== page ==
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2.7%  Q1 GDP    4.57%  avg. 30-year mortgage     9.5%  Unemployment

China Stimulus: More Show Than Substance?

Westerners are used to reading headlines from authoritarian governments with a grain of salt.

Should the same skepticism be applied today to China's grand economic stimulus plan?

America awoke today to the announcement that the Chinese government is rolling out a $586 billion economic stimulus plan. The sum sounds big and the move is applauded in many quarters with relief -- no global economic turnaround can truly occur without the participation of the Asian Dragon.

But after experts have taken a close look at the pieces of the plan, some air has come out of the balloon.

Only about 38 percent of the $586 billion is actual new spending, writes Forbes today, quoting economists and analysts.

The remaining 62 percent of the newly announced spending plan is money that was already budgeted.

"What we have is a set of plans that apparently have a very large number attached to them, but we don't really know the exact additional stimulus that they imply," said Eric Fishwick, a Hong Kong-based economist for CLSA, quoted in Forbes. "It does include lots of things that we already know about. It also includes a lot of things that would've happened regardless...The situation, to be honest, isn't that much different from what it was on Friday."

In today's Post, China correspondents Ariana Eunjung Cha and Maureen Fan write: "The announcement by China's State Council marks a dramatic about-face for the country, which had insisted for months that it was largely unaffected by the increasing economic chaos in the rest of the world and had remained on the sidelines while other nations constructed elaborate bailout plans."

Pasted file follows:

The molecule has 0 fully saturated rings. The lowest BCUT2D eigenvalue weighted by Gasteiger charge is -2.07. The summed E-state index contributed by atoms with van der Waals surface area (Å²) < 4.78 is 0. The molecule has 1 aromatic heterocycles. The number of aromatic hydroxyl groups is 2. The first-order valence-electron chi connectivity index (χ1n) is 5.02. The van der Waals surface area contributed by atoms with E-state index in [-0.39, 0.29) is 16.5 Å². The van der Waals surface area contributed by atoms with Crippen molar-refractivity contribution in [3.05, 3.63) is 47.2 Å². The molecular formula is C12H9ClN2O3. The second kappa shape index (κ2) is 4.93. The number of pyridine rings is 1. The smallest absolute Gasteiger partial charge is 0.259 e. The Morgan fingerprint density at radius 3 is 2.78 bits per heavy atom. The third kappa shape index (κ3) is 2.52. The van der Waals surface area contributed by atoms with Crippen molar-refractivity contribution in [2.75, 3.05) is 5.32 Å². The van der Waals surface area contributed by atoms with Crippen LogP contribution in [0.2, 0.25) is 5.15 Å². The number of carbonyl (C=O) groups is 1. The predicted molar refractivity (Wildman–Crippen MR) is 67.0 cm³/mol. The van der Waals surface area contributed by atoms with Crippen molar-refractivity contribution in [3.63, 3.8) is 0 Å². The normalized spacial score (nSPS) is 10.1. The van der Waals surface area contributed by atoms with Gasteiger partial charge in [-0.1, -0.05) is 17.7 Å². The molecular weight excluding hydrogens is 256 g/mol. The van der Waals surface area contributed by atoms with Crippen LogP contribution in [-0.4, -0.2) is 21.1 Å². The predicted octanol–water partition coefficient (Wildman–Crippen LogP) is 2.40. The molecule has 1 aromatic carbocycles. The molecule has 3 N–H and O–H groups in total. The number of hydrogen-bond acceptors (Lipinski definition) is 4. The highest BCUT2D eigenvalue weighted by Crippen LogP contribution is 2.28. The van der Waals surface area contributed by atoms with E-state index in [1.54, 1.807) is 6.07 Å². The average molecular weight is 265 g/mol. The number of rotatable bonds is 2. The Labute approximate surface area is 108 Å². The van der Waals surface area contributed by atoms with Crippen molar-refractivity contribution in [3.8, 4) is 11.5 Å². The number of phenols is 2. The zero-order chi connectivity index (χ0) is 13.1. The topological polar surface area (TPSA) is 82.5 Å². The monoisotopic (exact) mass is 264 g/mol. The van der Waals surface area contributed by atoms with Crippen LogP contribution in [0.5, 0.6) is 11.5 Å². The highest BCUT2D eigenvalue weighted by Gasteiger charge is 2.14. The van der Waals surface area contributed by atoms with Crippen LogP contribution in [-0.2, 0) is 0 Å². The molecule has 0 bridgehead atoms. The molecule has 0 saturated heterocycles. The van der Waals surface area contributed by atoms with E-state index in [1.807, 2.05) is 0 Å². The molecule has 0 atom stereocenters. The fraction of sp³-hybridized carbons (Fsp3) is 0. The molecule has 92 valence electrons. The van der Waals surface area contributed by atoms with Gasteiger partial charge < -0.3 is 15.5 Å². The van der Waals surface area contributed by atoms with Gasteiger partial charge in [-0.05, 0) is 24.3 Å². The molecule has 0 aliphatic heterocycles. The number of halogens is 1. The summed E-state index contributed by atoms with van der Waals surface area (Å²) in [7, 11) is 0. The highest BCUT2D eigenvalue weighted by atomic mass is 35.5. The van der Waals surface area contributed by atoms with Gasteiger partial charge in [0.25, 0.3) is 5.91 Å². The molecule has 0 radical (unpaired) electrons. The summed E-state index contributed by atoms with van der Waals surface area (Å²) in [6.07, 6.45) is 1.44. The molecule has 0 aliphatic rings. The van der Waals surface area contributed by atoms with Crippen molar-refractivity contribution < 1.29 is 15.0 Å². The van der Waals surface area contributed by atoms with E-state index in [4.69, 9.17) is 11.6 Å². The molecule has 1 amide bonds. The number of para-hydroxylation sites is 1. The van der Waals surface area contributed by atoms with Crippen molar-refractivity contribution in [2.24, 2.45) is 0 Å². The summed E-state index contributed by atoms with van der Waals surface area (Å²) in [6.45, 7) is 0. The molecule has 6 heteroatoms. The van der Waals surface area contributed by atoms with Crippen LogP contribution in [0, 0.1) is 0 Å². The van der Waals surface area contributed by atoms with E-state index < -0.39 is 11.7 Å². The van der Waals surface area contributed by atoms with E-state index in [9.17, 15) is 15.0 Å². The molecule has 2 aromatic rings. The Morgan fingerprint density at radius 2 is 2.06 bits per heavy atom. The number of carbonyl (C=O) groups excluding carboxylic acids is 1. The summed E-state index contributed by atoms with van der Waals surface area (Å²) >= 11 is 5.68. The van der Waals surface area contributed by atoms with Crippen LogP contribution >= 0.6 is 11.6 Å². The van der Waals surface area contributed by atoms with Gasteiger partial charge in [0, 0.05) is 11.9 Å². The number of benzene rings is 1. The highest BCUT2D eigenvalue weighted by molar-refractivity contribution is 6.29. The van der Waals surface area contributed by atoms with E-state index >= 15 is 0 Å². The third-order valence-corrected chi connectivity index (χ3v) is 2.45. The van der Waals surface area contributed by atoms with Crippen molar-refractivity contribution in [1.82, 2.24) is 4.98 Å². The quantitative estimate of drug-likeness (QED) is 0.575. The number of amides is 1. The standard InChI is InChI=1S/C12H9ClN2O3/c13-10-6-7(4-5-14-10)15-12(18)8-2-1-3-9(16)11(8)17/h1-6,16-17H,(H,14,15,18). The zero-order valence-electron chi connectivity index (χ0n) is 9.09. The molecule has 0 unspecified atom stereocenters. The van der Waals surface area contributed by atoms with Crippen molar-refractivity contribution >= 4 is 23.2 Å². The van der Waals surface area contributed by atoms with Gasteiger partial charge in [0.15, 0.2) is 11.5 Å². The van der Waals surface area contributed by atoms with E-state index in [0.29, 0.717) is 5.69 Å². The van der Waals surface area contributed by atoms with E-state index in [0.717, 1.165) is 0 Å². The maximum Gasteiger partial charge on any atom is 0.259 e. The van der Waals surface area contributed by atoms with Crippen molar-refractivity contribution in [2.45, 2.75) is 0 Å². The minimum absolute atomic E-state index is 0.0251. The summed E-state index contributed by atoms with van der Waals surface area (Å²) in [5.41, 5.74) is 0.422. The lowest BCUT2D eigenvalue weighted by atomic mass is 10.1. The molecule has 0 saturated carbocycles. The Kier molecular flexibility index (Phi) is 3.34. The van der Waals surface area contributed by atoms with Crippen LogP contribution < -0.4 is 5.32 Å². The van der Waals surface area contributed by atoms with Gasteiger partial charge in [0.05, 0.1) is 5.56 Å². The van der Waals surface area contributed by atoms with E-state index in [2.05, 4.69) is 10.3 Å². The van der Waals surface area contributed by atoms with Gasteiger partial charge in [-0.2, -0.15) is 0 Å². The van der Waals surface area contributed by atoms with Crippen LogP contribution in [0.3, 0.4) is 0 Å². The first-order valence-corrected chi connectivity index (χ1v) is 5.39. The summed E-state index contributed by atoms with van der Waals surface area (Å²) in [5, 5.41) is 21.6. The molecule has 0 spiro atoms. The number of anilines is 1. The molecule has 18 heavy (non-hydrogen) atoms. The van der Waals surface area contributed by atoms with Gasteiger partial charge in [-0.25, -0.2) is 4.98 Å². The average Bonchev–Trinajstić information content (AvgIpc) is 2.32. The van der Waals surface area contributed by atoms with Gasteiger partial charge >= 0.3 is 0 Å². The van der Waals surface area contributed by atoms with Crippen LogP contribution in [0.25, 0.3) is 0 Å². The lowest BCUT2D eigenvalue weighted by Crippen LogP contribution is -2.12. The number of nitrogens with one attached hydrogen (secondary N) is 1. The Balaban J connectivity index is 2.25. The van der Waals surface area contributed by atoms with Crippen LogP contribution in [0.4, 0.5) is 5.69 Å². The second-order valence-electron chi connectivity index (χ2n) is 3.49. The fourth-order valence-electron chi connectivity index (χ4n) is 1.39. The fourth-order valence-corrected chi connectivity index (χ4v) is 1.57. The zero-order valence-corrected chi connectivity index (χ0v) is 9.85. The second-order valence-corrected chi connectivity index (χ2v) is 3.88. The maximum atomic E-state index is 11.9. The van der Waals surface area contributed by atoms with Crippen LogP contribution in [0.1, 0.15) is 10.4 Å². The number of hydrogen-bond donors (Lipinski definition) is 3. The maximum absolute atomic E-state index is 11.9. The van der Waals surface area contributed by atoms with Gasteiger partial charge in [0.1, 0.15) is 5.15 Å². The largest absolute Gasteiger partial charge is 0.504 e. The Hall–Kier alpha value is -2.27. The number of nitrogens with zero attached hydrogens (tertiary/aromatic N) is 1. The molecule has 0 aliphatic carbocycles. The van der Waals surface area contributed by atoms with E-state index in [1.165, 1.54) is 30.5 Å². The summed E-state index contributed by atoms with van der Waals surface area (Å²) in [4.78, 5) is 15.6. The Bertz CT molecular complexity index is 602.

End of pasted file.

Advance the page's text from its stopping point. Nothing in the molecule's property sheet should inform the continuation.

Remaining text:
Except the nation is not in great shape, as protests and sit-ins from out-of-work Chinese have told a different story, Cha and Fan write.

Which speaks of the need for some good p.r.

Further, the stimulus plan is heavy on infrastructure spending -- which is fine and probably necessary -- but bridge-and-road-and-dam projects are long-term and do little to stimulate the economy in the short term except to provide jobs.

-- Frank Ahrens

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By Frank Ahrens  |  November 10, 2008; 4:38 PM ET
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Comments

"but bridge-and-road-and-dam projects are long-term and do little to stimulate the economy in the short term except to provide jobs"

Frank, what in sam hill are you taking about "except to provide jobs"? I can't think of better way to improve the economy for short and long term than to create jobs. Maybe China should follow the US lead in creating jobs with Master Card. Call the China plan what you want, but it's better than anything Bush has done for last eight years; dang shame at that too.

Posted by: JohnDebba | November 10, 2008 5:16 PM | Report abuse

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